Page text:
Glamourist Histories Book 1
Mary Robinette Kowal
TOR Books 2010
Kindle ed, 208 pages, also in hardcover
Genre(s) historical romance with magic, fantasy romance
Source Author's rep
Other books in this series: #2 Glamour in Glass, #3 Without a Summer, #4 Valour and Vanity, #5 Of Noble Family
The fantasy novel you’ve always wished Jane Austen had written
Shades of Milk and Honey is exactly what we could expect from Jane Austen if she had been a fantasy writer: Pride and Prejudice meets Jonathan Strange & Mr. Norrell. It is an intimate portrait of a woman, Jane, and her quest for love in a world where the manipulation of glamour is considered an essential skill for a lady of quality.
Jane and her sister Melody vie for the attentions of eligible men, and while Jane’s skill with glamour is remarkable, it is her sister who is fair of face. When Jane realizes that one of Melody’s suitors is set on taking advantage of her sister for the sake of her dowry, she pushes her skills to the limit of what her body can withstand in order to set things right—and, in the process, accidentally wanders into a love story of her own.
About the Author:
Mary Robinette Kowal was the 2008 recipient of the Campbell Award for Best New Writer and her short story "For Want of a Nail" won the 2011 Hugo. Her stories have appeared in Strange Horizons, Asimov’s, and several Year's Best anthologies. She is the author of Shades of Milk and Honey and Glamour in Glass (Tor 2012).
Mary lives in Chicago with her husband Rob and over a dozen manual typewriters.
I was provided a free copy of this book by the author's representative. I am providing an honest review in which all opinions are fully my own. I am not being compensated in any way.
~ Judi E. Easley for Blue Cat Review
My Review: ✰✰✰✰✰
Yes, yes, yes! You must read this book if you like Jane Austen style stories and magic. This was wonderful. The added touch of magic to the JA style was really marvelous. I really wanted to say magical, but...well, it was!
We meet Jane Ellsworth, who is plain with a large nose and mousy brown hair. That's her personal description of her appearance. Her sister, Melody, is gorgeous with lovely golden hair and is a happy flirt. Why would Melody be jealous of Jane? Melody took the same lessons with the same instructor when they were old enough to learn glamour. She simply doesn't have the same talent with it. And it seems to be making a difference.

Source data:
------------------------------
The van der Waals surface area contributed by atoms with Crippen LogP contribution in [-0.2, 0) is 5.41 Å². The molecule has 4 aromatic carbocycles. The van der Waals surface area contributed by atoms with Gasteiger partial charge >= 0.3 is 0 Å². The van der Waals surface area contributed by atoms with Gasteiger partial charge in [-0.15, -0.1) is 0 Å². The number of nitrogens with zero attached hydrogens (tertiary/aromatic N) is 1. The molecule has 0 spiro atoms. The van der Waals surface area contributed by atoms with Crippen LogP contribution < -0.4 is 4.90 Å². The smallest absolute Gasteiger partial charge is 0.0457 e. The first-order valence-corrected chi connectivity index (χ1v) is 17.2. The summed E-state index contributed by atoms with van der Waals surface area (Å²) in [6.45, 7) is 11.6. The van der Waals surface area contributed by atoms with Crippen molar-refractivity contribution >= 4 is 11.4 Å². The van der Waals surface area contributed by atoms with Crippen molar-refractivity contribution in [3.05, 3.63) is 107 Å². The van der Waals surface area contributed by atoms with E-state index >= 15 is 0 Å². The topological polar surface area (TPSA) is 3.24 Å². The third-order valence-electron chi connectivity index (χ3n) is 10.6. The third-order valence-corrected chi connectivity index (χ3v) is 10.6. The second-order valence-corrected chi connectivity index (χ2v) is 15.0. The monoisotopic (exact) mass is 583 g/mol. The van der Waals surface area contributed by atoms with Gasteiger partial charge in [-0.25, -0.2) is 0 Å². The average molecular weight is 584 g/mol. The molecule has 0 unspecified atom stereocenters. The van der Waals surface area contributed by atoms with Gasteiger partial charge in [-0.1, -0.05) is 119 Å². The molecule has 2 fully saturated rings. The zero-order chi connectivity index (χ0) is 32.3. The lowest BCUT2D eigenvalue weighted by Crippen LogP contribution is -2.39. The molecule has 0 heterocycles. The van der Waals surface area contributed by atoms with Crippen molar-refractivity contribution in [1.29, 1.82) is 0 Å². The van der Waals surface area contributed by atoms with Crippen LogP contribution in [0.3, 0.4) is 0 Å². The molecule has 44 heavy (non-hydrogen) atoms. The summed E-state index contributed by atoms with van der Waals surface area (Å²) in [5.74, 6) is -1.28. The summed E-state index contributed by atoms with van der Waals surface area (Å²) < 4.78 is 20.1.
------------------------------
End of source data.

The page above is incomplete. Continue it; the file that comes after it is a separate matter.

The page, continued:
While Melody can swish in the draperies for the party, it's Jane who has to add all the details and perfect the elements that go into what's there so that the draperies hang just so and the tasseled tie backs are all tied at the same length. She makes the fruit arrangement in the epergne for the table setting as well since she can perfect the blush on a peach until it looks as if you should be able to bite it and the juice would run down your chin. You see, women are supposed to use their glamour for household things to enrich the home. While for men, glamour is an art.
That's where we meet Mr. Vincent. The very mysterious Mr. Vincent. Who is he really? What makes him so rude to Jane? She was admiring his glamour and trying to see how he created it. She tried to do something similar and added a little something to it. She felt she could learn so much from an artist as great as he.
The book was paced much like a tea party. Everyone arrived and was admired for this or that. Soon, they are all settled into their places and exchange a bit of gossip. Then for the big moment, the tea and goodies are served. A cup is tipped over and tea is spilled. Someone chokes on crumbs from a tea cake. A lace hankie has been misplaced. Please, pass the glamour and gossip. Then everyone is set straight and all lost items returned to their rightful owners and people are on their way. But did they all go home with the ones they came with?
Yes, you really do need to read this book!